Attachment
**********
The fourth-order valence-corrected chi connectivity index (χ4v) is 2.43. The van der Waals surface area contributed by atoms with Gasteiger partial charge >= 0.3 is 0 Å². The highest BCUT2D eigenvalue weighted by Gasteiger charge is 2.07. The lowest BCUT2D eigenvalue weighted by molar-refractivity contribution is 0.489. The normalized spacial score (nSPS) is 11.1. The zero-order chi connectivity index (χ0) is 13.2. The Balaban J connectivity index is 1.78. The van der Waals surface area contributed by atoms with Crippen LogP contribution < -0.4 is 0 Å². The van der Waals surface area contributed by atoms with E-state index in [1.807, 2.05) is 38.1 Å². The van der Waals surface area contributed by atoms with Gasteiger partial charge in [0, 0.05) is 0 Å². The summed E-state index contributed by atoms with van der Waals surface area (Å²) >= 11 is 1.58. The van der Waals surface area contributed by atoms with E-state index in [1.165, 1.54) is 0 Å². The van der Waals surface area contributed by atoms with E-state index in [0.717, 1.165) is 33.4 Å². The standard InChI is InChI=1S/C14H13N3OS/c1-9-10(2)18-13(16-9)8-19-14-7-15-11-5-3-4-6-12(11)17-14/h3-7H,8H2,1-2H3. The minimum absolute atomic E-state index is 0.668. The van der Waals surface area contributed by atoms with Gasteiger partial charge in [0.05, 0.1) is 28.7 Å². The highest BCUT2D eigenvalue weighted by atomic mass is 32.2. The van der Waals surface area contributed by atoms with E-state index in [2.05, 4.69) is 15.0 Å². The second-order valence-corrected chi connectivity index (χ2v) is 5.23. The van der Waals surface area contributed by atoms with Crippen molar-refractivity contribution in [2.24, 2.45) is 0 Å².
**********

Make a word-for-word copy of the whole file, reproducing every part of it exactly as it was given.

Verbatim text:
The fourth-order valence-corrected chi connectivity index (χ4v) is 2.43. The van der Waals surface area contributed by atoms with Gasteiger partial charge >= 0.3 is 0 Å². The highest BCUT2D eigenvalue weighted by Gasteiger charge is 2.07. The lowest BCUT2D eigenvalue weighted by molar-refractivity contribution is 0.489. The normalized spacial score (nSPS) is 11.1. The zero-order chi connectivity index (χ0) is 13.2. The Balaban J connectivity index is 1.78. The van der Waals surface area contributed by atoms with Crippen LogP contribution < -0.4 is 0 Å². The van der Waals surface area contributed by atoms with E-state index in [1.807, 2.05) is 38.1 Å². The van der Waals surface area contributed by atoms with Gasteiger partial charge in [0, 0.05) is 0 Å². The summed E-state index contributed by atoms with van der Waals surface area (Å²) >= 11 is 1.58. The van der Waals surface area contributed by atoms with E-state index in [1.165, 1.54) is 0 Å². The van der Waals surface area contributed by atoms with E-state index in [0.717, 1.165) is 33.4 Å². The standard InChI is InChI=1S/C14H13N3OS/c1-9-10(2)18-13(16-9)8-19-14-7-15-11-5-3-4-6-12(11)17-14/h3-7H,8H2,1-2H3. The minimum absolute atomic E-state index is 0.668. The van der Waals surface area contributed by atoms with Gasteiger partial charge in [0.05, 0.1) is 28.7 Å². The highest BCUT2D eigenvalue weighted by atomic mass is 32.2. The van der Waals surface area contributed by atoms with E-state index in [2.05, 4.69) is 15.0 Å². The second-order valence-corrected chi connectivity index (χ2v) is 5.23. The van der Waals surface area contributed by atoms with Crippen molar-refractivity contribution in [2.24, 2.45) is 0 Å².